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Dallas Area Visitors Center asked the city for more support.

Itemizer-Observer

DALLAS – The Dallas Area Visitors Center asked the city of Dallas for more support during a presentation at the Dallas City Council meeting on Monday evening.

DAVC President Jon Woods asked the city for a three-year contract and at least $50,000 or half of transient lodging tax money the city collects for the purpose of marketing and putting on events.

“The reason we are asking for this is we need funding that is stable and consistent so we can better serve the area,” Woods said. “This is the bare minimum that we will need to be an effective visitors center.”

Woods said he personally would request all of the transient lodging tax (TLT) money, which is collected from hotels and motels in town. The purpose of the money is to promote tourism through marketing and events in Dallas.

Woods made the request during the DAVC’s annual report to the council. The city has had a contract with the DAVC to provide marketing and event organization for several years. Until recently, the DAVC has received all of the TLT collection in the city.

“In 2018, that was reduced to 70% for marketing the city of Dallas,” Woods said. “In 2019, that changed and we no longer received those funds. At that time, the visitors center and the chamber of commerce, split apart.”

In 2020 and 2021, the visitors center received a part of the TLT money from the city, Woods said.

“The last two years, the visitors center has received a $10,000 donation from a local group that literally help saved the visitors center through COVID,” Woods said. “Without that, we probably would have been closed. That group has stated it can’t do it again. That’s why we are here.”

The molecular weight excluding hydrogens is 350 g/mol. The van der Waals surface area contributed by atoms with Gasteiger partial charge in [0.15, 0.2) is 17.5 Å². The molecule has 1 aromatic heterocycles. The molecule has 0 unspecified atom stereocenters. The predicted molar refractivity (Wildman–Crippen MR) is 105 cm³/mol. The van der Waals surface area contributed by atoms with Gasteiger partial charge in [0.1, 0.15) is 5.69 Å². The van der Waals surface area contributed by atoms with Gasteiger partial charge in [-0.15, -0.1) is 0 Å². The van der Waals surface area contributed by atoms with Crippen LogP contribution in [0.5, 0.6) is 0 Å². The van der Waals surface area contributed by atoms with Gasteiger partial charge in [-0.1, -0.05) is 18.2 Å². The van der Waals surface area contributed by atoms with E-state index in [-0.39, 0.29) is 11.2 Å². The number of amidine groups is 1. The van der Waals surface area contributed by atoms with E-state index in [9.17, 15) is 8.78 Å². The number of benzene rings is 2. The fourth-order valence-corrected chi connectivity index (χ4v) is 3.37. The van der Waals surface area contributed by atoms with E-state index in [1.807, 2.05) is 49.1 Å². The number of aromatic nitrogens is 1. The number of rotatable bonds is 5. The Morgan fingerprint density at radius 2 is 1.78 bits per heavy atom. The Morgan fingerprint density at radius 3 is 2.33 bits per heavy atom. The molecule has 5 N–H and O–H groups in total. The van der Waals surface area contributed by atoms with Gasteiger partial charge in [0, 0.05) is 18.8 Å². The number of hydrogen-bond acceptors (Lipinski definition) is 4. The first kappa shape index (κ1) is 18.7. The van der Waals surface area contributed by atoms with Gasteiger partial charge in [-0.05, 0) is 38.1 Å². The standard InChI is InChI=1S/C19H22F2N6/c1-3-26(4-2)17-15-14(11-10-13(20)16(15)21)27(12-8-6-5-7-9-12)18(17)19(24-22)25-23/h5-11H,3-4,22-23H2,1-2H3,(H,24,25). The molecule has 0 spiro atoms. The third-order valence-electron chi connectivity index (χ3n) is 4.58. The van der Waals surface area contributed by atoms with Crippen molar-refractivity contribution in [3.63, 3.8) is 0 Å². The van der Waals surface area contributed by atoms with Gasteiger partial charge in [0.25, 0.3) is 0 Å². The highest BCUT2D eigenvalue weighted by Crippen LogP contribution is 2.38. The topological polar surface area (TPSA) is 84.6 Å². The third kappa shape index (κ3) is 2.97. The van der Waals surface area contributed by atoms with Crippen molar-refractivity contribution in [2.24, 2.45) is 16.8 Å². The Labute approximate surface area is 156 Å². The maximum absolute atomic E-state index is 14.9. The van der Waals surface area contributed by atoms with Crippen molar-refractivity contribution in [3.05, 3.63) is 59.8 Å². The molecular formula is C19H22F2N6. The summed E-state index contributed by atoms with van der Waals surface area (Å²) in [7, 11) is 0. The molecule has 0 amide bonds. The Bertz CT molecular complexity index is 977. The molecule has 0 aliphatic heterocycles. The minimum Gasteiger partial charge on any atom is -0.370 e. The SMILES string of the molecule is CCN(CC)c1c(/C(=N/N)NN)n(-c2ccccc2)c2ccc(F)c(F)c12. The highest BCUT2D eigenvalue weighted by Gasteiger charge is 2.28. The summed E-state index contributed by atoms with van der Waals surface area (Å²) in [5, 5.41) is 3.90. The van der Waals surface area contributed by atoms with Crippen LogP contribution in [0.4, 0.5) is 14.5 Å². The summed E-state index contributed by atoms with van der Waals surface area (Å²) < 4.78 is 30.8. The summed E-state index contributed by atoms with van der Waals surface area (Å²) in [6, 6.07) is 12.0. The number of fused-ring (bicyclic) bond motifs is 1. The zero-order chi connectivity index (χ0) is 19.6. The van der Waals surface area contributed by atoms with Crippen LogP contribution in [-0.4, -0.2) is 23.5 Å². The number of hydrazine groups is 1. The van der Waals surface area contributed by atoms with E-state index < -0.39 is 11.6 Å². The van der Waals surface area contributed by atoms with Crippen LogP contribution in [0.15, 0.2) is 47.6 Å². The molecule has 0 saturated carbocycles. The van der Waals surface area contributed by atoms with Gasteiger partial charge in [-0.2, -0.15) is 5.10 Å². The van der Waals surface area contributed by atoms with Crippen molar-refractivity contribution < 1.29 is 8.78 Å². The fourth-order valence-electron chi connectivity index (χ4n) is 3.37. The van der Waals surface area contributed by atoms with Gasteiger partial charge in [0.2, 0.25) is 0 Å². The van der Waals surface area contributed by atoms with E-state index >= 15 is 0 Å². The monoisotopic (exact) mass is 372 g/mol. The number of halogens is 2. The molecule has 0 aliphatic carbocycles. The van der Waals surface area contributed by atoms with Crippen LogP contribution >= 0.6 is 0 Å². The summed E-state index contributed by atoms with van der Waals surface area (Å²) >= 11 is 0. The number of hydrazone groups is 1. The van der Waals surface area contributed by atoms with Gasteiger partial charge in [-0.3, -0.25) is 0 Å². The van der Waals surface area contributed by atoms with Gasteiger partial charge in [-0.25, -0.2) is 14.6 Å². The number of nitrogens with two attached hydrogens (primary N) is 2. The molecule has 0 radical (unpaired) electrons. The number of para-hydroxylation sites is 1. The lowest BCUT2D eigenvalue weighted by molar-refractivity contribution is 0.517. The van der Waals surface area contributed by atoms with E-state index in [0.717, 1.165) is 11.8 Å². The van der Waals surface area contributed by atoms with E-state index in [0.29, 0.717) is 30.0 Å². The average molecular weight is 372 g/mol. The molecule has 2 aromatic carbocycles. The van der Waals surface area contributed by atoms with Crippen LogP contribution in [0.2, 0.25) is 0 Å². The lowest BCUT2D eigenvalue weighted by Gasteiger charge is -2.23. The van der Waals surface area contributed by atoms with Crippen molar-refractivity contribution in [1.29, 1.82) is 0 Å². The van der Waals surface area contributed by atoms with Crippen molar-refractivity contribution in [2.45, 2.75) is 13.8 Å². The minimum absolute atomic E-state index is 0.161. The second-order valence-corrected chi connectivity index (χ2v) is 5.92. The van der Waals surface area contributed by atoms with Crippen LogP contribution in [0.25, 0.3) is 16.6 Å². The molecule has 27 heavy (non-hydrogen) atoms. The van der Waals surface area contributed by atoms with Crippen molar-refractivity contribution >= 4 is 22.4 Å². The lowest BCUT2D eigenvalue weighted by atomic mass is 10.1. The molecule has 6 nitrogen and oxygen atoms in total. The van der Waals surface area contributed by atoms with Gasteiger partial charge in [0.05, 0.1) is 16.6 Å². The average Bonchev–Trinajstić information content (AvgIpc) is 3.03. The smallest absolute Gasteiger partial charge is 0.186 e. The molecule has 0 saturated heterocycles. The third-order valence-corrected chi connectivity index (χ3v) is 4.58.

Woods said receiving all of the TLT money would allow the organization to focus on aspects of tourism promotion that it hasn’t had the resources for in recent years.

“The reason we don’t have time to do that is because at $50,000 or less — and we’ve been operating on a lot less — we have to have our director, Shelly (Jones), put on a lot of these events that make us a little bit of money,” Woods said. “We spend a lot of time dealing with these events, which are great events, but sometimes we get a little too focused on those events because we have to draw in income somehow to continue to move forward.”

Another opportunity to better market Dallas comes with recreational youth softball. Woods is the president of the Lady Dragons Fastpitch club which will put on 14 tournaments in Dallas this year.

“By my estimation, we bring in about 26,000 to 30,000 people into Dallas,” he said. “The reason I mention that is that the Lady Dragons doesn’t have the time and resources to really capitalize on that captive audience. And like I said, we are committed to a lot of events to make an income. We don’t have the time to really sort that out to find out how to really stimulate our local economy with these people coming here weekend after weekend.”

Woods said before COVID-related shutdowns, the visitors center was part of bringing news coverage to Dallas, including features on Portland news channels and in regional newspapers.

Events included launching the Dallas History & Mystery Tours; a screening and after party event for the anniversary of release of movie “The Promise,” which was partially filmed in Dallas; and the first Dallas Wine & Music Market.